Drug retailer identified by photo of cheese posted on encrypted messaging service

Drug retailer identified by photo of cheese posted on encrypted messaging service

LONDON – A drug dealer in the English city of Liverpool thought he was the big cheese – until police obtained all the evidence needed to arrest him from a photo he shared of himself – even holding a small block of creamy Stilton.

Carl Stewart, 39, was sentenced to 13 years and six months in prison at Liverpool Crown Court last week after pleading guilty to conspiracy to supply cocaine, conspiracy to supply heroin, MDMA and ketamine and the transfer of criminal property.

If it weren’t for a shared photo of himself holding the block of cheese from well-known UK retailer, Marks & Spencer, he might still very well be supplying copious amounts of the medicine.

Stewart was arrested after posting the photo to the EncroChat encrypted messaging service, using his alias “Toffeeforce”. Unbeknownst to him, the service had been hacked by police in Europe. From there, his palm and fingerprints were scanned and the police got their man.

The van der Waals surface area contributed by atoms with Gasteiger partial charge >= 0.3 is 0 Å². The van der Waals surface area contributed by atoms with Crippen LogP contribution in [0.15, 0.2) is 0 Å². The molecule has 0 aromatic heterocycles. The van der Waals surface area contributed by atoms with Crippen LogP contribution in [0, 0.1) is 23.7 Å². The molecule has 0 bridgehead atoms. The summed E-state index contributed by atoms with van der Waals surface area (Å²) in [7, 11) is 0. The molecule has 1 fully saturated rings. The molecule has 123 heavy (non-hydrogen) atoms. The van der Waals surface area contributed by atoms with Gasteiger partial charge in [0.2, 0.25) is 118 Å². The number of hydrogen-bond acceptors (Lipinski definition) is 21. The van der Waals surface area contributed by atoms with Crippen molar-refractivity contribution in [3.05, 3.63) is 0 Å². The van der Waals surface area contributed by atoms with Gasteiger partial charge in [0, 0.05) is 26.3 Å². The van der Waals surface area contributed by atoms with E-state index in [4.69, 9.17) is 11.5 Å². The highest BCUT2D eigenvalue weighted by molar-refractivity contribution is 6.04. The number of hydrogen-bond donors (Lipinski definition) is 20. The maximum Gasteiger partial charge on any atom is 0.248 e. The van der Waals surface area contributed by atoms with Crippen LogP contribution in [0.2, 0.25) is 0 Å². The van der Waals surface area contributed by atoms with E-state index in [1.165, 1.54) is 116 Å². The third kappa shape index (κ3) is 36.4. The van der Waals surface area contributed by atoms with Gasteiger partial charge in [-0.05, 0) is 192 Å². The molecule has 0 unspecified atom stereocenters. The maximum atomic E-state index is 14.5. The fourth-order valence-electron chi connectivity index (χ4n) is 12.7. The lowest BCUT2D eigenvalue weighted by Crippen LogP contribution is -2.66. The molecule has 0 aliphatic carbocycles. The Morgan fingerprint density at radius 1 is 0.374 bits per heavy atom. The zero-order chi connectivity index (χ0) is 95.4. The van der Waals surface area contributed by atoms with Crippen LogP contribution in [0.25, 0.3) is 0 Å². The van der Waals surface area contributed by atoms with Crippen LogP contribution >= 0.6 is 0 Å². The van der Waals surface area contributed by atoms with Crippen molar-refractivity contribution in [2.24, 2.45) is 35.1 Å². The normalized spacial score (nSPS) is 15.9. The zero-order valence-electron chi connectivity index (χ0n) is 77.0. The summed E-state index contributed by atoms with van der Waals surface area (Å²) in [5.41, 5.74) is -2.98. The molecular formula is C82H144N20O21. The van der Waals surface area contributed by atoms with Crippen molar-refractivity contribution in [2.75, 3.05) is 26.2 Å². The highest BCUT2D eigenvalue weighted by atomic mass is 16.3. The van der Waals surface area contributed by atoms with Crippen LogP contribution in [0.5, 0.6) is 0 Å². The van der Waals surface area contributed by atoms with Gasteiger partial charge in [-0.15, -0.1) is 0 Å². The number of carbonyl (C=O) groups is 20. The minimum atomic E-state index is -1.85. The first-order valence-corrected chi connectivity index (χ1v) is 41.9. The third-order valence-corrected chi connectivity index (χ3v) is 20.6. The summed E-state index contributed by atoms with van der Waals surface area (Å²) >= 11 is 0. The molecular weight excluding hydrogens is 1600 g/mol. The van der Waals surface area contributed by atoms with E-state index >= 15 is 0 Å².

Merseyside Police Detective Inspector Lee Wilkinson said Stewart was ‘surprised by his love of Stilton cheese’.

Stewart is not the only one to see his criminal activities prematurely interrupted by his activities on EncroChat. Merseyside Police say around 60,000 users have now been identified worldwide, with around 10,000 in the UK alone. All would be involved in the coordination and planning of the supply and distribution of drugs and weapons, money laundering and other criminal activities.

Merseyside Police have arrested more than 60 people as part of Operation Venetic, and three other criminals were sentenced to lengthy prison terms on Wednesday. Three more are to be sentenced on Thursday.

Shaun Harrison, 33, was among those sentenced to 10 years and eight months in prison after pleading guilty to conspiring to supply cocaine and cannabis. Harrison was taken aback after revealing personal details about himself on EncroChat, which he went through the “Scantbee and Sandferret” handle on.

“The Merseyside Police, as well as law enforcement agencies around the world, will spare no effort in our pursuit of these people who believe they are above the law, and we will continue to target anyone involved in a crime. organized serious to maintain this positive dynamic. Wilkinson said.